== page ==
‘They Tried to Convert Me!’

This missionary brochure is designed to look like Jewish material

An unsuspecting woman was shocked to learn she was being set up by J’s Witnesses

A file involving a down-and-out woman who was victimized by cult members was this week stamped “case closed” by Yad L’Achim’s counter-missionary department.

N., a resident of Rechovot, never had it easy. Orphaned at a young age and raised in dire poverty, she married a man whose family rejected her.

Around half a year ago, it looked to her like her luck was about to change. Two friendly women showed up at her door with a “booklet on Judaism that will make you happier.” They got her to invite them in, and listened sympathetically to details of her difficult life.

N.’s new “friends” quickly became fixtures in her home, visiting every week. At first they listened, but then they began talking, or, to put it more accurately, preaching. They gave her a copy of the “new testament.” When she asked what it was, they said it was “an additional volume to the Tenach.”

Over the course of several months, the missionaries became part of her life. At first she didn’t know what to make of them. “If you speak with such fervor about Judaism, why don’t you cover your hair,” she asked.

“These commandments are no longer relevant,” they answered.

One day, the phone rang; it was a woman asking her to contribute to an organization that builds mikvaos throughout Israel. The woman stressed that the donation would be a great merit for N.

N. shocked the caller with her response: “Today there is no longer any need to fulfill these mitvos.”

The astonished woman asked where N. got such information and was told that she was being visited every week by “two good women from J.’s Witnesses who come to my home and teach me Judaism.”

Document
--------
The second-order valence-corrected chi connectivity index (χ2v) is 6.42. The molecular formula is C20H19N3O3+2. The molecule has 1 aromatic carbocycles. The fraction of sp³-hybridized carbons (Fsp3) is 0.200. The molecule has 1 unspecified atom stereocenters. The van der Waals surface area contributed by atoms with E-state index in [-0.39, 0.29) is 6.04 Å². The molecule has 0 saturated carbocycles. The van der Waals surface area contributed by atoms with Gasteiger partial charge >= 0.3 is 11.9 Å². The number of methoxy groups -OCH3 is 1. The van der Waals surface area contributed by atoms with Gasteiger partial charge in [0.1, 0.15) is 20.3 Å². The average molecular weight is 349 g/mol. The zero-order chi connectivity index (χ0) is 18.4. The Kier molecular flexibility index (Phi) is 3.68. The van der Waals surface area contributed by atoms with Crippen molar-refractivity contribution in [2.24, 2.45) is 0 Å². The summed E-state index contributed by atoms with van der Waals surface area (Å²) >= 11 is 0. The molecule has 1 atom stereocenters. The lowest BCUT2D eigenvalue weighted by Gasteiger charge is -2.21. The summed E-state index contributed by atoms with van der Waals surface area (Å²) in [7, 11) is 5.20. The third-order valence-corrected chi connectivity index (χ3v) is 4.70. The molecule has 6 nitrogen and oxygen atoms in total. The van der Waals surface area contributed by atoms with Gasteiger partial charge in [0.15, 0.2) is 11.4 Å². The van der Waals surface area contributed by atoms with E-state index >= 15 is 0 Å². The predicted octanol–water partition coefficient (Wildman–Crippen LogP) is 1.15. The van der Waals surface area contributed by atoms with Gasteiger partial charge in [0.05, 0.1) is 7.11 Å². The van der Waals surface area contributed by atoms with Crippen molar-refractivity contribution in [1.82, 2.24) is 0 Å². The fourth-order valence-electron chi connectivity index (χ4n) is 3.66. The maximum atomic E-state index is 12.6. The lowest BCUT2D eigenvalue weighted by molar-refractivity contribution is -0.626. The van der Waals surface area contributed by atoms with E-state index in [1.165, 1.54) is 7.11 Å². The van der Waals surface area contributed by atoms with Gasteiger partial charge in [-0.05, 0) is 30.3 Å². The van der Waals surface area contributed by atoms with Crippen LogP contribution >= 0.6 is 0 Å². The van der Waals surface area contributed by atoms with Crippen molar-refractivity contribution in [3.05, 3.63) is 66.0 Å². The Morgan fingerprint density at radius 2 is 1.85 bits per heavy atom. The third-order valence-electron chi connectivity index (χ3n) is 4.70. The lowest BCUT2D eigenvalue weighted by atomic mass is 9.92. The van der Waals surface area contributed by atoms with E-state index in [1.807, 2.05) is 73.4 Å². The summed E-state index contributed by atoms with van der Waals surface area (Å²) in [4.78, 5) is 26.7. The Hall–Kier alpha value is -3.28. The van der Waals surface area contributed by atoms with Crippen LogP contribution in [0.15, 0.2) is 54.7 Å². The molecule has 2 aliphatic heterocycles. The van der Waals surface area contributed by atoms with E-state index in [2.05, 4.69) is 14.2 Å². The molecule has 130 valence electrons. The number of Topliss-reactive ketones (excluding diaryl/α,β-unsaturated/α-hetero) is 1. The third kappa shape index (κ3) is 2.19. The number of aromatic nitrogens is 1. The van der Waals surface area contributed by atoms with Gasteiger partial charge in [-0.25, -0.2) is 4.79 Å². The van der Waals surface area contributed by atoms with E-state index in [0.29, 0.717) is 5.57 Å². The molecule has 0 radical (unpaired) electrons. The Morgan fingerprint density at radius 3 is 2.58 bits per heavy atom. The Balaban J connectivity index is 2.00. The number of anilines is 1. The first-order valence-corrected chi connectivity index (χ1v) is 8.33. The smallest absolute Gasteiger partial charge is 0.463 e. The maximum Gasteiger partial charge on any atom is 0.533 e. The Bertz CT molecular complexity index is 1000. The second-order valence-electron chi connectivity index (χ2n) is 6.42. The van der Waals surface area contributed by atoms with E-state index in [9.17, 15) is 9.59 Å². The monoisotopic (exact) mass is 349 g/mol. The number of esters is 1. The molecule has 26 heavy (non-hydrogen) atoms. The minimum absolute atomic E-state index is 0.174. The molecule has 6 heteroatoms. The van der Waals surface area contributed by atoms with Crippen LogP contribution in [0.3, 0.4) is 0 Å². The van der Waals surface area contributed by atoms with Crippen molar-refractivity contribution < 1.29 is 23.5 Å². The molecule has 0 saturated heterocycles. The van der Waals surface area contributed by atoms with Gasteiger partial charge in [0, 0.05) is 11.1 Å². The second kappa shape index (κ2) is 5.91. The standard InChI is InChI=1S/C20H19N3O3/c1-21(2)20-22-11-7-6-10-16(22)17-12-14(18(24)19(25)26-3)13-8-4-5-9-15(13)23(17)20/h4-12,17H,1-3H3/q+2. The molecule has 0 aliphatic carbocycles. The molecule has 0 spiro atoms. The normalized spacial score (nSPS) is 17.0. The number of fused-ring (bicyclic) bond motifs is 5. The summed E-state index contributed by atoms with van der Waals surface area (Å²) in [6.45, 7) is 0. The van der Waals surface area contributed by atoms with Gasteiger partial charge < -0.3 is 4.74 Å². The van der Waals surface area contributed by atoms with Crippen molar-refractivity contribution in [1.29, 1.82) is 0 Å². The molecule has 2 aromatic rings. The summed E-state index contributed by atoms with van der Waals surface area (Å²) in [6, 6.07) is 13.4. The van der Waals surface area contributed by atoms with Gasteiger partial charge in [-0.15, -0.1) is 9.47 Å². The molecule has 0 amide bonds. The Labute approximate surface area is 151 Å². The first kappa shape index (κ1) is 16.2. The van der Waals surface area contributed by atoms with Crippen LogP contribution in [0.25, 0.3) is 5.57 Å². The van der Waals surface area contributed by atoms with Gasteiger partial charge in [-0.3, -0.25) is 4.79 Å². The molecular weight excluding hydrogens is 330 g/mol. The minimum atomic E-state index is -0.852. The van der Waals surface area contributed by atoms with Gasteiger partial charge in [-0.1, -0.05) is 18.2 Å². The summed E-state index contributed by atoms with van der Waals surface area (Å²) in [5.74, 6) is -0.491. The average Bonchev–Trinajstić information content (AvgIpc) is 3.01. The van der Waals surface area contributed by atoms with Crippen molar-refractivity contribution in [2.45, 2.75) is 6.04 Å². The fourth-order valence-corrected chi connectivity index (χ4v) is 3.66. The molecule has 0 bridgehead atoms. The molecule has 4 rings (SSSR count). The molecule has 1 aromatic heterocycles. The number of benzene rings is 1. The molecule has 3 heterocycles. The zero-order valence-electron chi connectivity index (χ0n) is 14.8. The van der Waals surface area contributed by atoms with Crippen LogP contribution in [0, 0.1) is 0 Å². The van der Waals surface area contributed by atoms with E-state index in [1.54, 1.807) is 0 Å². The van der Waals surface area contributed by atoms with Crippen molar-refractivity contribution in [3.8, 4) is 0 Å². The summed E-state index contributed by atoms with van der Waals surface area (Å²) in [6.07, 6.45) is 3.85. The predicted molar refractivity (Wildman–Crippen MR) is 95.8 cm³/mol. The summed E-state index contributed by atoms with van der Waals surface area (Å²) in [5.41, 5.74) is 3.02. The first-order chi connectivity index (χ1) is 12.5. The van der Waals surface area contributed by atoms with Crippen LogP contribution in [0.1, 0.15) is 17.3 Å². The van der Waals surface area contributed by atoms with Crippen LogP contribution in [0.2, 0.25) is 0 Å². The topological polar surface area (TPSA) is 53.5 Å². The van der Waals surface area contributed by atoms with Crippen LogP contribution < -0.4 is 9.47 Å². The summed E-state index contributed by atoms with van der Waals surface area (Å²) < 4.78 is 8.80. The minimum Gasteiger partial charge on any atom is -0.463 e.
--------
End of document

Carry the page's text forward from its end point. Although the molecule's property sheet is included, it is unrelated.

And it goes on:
The woman immediately contacted Yad L’Achim with details of the story. Representatives of the counter-missionary department called N. and informed her that her “friends” weren’t Jewish, but missionaries, and arranged to meet.

At their first meeting, which continued late into the night, the Yad L’Achim activists explained to N. how she had been led astray all those months. The more they explained, the more aghast N. became. At one point, she burst into tears: “I only now realize that these women wanted to convert me out of my religion and turn me into a Christian!”

The relationship between N. and the Yad L’Achim activists grew deeper and deeper. She informed the missionaries that she wanted to break off all contact with them and asked them stop visiting her at home.

Meanwhile, she registered her two daughters in local religious schools and began participating in regular Torah classes for women.

The last report in N.’s file described in short, moving words the latest development. The remarks come from D., one of the activists who befriended her.

“N. told me today, with tears in her eyes, that for the first time since her relationship with the missionaries began she visited the grave of her mother and recited Tehillim. This attests to the final break between her and the missionaries, as one of the foundations of the cult is complete rejection of remnants of the soul remaining with the body and visiting the grave of loved ones.”